But then it happened — the "music box," as the instrument known as radio was originally called. It changed the whole nature of entertainment; and although future historians will probably call radio just one step on the way to television it wrought enormous changes — changes which paved the way for the performer to walk into your living room and claim your time. The radio shortly became an appliance — like water, or the electric light, or the living room chair. It was a piece of furniture — not a palace like the old opera house or the movie theaters, or the places of vaudeville. It was there. You could touch it. You could even pay for it on time. Imagine.
  But intimate as the new medium became, it still lacked one element. You couldn't see them. You could hear them, you could laugh with them, cry with them, applaud with their unseen audience. But they weren't quite there with you.
  Even home movies — the forerunner of TV — were a rarity. For instance, it was a really big deal for the family who could switch off the lights and flick on the 16-millimeter machine to show hours of movies of salmon swimming upstream.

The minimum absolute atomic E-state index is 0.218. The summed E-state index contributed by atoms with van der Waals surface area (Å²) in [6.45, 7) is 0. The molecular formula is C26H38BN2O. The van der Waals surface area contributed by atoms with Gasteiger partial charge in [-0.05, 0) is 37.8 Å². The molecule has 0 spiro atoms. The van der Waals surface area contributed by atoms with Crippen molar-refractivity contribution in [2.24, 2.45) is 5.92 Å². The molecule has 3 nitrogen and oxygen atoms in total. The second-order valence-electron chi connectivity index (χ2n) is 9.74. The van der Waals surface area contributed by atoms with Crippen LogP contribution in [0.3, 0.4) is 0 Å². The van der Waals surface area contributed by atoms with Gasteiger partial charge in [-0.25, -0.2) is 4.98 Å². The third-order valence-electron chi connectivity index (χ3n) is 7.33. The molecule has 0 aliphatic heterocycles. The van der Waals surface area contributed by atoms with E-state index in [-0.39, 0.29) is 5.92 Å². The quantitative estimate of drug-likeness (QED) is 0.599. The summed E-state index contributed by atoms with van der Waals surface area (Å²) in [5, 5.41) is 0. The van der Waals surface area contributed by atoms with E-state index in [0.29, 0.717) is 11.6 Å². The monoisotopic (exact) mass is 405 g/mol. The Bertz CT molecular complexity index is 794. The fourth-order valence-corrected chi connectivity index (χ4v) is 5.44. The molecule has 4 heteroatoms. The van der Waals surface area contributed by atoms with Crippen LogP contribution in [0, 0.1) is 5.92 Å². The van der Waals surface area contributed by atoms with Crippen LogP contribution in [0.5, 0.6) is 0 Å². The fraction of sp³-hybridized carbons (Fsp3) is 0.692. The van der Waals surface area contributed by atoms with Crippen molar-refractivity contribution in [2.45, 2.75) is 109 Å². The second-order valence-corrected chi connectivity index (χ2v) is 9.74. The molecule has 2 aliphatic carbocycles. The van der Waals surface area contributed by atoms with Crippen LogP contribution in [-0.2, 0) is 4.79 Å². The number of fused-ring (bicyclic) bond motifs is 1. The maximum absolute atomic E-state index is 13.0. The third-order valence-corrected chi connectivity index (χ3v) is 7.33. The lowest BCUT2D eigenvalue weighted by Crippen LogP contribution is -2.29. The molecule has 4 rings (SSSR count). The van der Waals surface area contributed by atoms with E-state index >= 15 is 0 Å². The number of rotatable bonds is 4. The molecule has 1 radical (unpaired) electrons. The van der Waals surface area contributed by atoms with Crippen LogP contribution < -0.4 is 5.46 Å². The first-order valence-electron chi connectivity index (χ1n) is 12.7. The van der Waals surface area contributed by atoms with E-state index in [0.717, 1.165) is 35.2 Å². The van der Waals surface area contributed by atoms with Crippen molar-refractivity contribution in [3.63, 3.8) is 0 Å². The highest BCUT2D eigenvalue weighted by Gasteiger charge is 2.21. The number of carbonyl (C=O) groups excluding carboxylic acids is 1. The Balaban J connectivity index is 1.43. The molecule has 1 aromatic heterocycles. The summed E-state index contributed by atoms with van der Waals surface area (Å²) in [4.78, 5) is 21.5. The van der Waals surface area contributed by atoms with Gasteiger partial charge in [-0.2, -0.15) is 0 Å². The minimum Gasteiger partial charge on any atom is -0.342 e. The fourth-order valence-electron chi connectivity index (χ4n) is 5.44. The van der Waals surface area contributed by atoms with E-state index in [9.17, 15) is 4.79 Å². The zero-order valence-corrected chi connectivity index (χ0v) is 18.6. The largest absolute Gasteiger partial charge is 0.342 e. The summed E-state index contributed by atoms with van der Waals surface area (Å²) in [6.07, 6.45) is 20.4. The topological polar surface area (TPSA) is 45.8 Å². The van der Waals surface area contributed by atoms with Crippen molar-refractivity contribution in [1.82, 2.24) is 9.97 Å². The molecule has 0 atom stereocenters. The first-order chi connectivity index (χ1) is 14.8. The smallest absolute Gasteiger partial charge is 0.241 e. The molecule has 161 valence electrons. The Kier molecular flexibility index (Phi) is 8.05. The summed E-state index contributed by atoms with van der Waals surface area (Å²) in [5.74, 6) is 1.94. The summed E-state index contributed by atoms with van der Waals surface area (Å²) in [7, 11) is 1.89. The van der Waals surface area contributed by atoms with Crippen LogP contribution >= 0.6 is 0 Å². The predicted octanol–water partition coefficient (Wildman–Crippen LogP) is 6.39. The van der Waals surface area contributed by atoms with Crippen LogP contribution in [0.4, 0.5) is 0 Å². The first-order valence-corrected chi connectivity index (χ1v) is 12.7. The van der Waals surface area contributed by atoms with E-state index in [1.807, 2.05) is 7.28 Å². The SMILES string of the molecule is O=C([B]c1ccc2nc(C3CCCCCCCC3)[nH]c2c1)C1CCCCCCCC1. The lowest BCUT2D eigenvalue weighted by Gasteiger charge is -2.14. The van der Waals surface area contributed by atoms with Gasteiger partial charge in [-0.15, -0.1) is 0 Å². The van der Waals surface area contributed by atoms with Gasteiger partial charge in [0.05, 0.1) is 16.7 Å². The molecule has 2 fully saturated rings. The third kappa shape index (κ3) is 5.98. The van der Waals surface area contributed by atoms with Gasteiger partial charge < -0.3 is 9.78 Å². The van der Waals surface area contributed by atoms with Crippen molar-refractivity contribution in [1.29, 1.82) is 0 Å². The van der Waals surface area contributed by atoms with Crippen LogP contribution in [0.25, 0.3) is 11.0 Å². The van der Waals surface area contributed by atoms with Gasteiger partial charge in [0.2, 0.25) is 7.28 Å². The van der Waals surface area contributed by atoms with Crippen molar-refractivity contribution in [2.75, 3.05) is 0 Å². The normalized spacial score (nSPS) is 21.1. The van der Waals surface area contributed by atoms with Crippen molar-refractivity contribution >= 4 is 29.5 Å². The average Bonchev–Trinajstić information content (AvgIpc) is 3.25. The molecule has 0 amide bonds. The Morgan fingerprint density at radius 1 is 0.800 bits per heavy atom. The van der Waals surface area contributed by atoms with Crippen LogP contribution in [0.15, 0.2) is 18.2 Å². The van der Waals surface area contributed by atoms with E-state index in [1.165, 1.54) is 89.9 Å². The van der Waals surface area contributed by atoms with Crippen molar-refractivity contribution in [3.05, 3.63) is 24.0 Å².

Then ten years ago, came television — and suddenly everyone was a millionaire. They could go to the movies seven times a week, laugh with the comedians every night, cry with the daytime heroines five days out of seven. The barriers were down. Entertainers, performers, suddenly became real people. No more aristocracy, heroes-on-a-pedestal. Now the comedian was a person you either liked or didn't. You saw him in your living room and either you invited him back the next week, or you didn't want him around anymore. Not only that, but you began to know him by his first name. When you saw him on the street you walked up to him, shook his hand and said, "Your show last night was a dog, George." But you knew he'd look in on you next week to give him another chance to make friends.
  How does it look from here on out? Well, with the portable, the transistor set, and machines small enough to carry in a briefcase which can project a picture on the wall of a house, it looks pretty good. Fellows like me, who used to be called "stars" in the 1950's, will be called "pals" by 2000 — and in full, natural color.